Since I am currently doing a Forensics track on my masters, I wanted to throw in a quick note on DCFLDD. What is quite nice with DCFLDD is that it is created with forensics in mind (by U.S. Department of Defense Computer Forensics Lab, according to the forensicswiki), and is a further enhancement of the popular tool named DD. Amongst other features DCFLDD handles hashing, verification, simulationous output and logging. We’ll get back to that later on in a practical test of the application. The test only features a software write-blocker.

Being the most important perspective in forensics is the integrity and forensic soundness (being that the image is captured as it was before acquired, and not changed in any/a controlled way).

The test

The following was done in a OS X test environment, with DCFLDD compiled into it. I took a memory stick deciding to do an image capture of it. Insert it, but make sure the FS is not mounted automatically in OS X (as is the default).

Now issue the following command:

dcfldd if=/dev/disk2s1 hash=md5,sha256 hashwindow=10G md5log=md5.txt sha256log=sha256.txt hashconv=after bs=512 conv=noerror,sync split=10G splitformat=aa of=image.dd

Couple of things about the above command (from the manual of DCFLDD):

noerror:  Continue after error
sync:     Pad every input block with NULs to ibs-size; when used with block or unblock, pad with spaces rather than NULs
hashconv: Perform the hashing before or after the conversions

That should get you to somewhere near this:

7959808 blocks (3886Mb)
7960008+0 records in
7960008+0 records out

Okay. What we’ve seen is a capture of a USB stick. We now have two hash files to be used for the chain of evidence and to help prove the integrity of the acquisition.

file: sha256.txt 0 - 4102886912: 37fad88ff09740b35340c93e6d2337307508a981f77dd7665d3e58e6d8098eb5
Total (sha256): 37fad88ff09740b35340c93e6d2337307508a981f77dd7665d3e58e6d8098eb5

file: md5.txt 0 - 4102886912: 7114c0b0eb9cda11f1fe0f63cb486a1d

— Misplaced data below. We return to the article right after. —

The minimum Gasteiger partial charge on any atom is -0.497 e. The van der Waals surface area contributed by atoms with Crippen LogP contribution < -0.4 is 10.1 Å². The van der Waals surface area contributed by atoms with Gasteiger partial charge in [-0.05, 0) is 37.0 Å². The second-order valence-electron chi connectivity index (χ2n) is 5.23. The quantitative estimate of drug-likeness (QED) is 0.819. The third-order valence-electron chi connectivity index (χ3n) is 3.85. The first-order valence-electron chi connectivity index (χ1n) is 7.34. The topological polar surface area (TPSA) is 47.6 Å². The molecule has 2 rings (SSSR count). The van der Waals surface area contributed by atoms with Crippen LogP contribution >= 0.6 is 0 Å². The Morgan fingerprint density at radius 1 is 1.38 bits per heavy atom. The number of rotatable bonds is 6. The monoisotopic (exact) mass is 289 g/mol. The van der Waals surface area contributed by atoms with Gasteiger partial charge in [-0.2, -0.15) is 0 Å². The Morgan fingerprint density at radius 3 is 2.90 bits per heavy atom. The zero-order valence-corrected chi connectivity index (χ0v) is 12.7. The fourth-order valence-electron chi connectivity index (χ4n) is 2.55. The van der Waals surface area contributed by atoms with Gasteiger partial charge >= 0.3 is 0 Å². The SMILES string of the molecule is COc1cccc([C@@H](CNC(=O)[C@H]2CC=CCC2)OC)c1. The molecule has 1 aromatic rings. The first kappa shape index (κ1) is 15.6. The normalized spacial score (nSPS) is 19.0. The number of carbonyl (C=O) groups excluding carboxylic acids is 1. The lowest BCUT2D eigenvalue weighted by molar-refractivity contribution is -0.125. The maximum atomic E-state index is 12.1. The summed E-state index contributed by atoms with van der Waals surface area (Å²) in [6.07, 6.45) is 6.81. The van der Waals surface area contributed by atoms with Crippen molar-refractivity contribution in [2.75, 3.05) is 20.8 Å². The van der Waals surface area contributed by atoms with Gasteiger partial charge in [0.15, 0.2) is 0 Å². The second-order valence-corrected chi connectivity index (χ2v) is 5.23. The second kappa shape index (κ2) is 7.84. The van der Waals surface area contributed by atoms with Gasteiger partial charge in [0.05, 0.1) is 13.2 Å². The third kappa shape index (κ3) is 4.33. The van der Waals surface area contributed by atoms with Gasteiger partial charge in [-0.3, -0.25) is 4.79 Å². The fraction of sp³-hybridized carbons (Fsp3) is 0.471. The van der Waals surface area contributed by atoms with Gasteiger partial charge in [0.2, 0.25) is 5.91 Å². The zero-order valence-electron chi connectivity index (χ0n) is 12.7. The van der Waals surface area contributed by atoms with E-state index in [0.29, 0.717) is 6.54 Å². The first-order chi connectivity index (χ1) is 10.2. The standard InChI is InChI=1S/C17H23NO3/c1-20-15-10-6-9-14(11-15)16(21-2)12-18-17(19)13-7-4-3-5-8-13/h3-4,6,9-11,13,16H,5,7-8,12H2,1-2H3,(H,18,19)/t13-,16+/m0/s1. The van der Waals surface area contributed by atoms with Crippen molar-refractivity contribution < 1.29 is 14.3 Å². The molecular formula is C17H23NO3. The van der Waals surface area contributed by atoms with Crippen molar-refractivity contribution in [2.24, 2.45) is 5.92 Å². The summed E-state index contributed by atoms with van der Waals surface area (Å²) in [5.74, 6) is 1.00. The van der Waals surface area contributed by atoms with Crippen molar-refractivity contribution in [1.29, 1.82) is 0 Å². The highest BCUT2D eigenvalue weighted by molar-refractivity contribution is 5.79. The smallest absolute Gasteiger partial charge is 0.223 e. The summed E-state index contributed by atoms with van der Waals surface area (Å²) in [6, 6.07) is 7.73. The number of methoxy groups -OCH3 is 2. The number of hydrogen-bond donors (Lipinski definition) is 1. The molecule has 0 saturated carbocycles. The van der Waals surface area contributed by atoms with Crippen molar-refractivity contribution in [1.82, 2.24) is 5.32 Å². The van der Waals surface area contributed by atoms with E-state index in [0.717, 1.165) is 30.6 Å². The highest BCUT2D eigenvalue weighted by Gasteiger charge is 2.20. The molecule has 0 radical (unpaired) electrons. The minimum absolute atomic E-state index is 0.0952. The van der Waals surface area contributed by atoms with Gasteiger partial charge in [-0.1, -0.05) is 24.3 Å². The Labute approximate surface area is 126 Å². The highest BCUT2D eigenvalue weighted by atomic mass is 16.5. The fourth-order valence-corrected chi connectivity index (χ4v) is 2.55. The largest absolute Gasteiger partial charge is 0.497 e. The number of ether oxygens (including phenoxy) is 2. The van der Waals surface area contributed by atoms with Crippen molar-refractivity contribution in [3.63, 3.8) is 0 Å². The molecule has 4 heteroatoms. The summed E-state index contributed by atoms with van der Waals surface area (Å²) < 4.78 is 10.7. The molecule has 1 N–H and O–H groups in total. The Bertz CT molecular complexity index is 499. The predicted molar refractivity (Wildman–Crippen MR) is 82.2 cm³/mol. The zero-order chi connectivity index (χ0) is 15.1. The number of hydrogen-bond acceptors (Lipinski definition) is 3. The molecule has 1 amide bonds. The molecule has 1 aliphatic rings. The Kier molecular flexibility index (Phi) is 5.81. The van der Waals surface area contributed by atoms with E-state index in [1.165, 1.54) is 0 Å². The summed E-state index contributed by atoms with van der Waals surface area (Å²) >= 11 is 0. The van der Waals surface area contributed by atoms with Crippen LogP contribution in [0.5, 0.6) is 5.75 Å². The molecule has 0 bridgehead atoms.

Total (md5): 7114c0b0eb9cda11f1fe0f63cb486a1d

Now we can start doing some essential forensics, running fls and ils:

fls -m image.dd.aa

0|/Read Me.url|104|r/r-wx-wx-wx|0|0|71|1322434800|1244666592|0|1244666592
0|/COV 0000. BL|150|r/r--x--x--x|0|0|32768|1322348400|1322429436|0|1322429436

ils returned nothing in this case:

ils image.dd.aa


And the image ”image.dd.aa”. Let’s mount the image, in Linux you would mount it on a loopback device like this:

mount -o ro,loop /tmp/image.dd.aa /mnt

In OSX you will have to do:

hdiutil attach -imagekey diskimage-class=CRawDiskImage -nomount image.dd.aa
output: /dev/disk3

mount -o ro /dev/disk3 /Volumes/test/

This mounts the image read-only in the volumes test folder. Remember to hash all files before continuing:

MD5 (/Volumes/test//ar-SA_BitLockerToGo.exe.mui) = 3d9f4e026147e25a1546e9debe4ec29e
MD5 (/Volumes/test//autorun.inf) = 58835871e57fa4900939e252dae4090f
MD5 (/Volumes/test//bg-BG_BitLockerToGo.exe.mui) = 705dc1a49e59540efdbfcb0648bcc2c0
MD5 (/Volumes/test//BitLockerToGo.exe) = 7aa637bb31d179896bf2c27e2bedc2e0
MD5 (/Volumes/test//cs-CZ_BitLockerToGo.exe.mui) = d3ae7c6c50cb25e8587f9f82e9c87418
MD5 (/Volumes/test//da-DK_BitLockerToGo.exe.mui) = a61f7f4979428b15f39224b3c46214a7
MD5 (/Volumes/test//de-DE_BitLockerToGo.exe.mui) = 3afe929403d5e52abe1ba3f00e456cec
MD5 (/Volumes/test//PAD 0000. PD) = b5cfa9d6c8febd618f91ac2843d50a1c

Remember to always verify your hashes in the start and end of the procedure.

Now I have a bitlocker on-the-go device to work on :p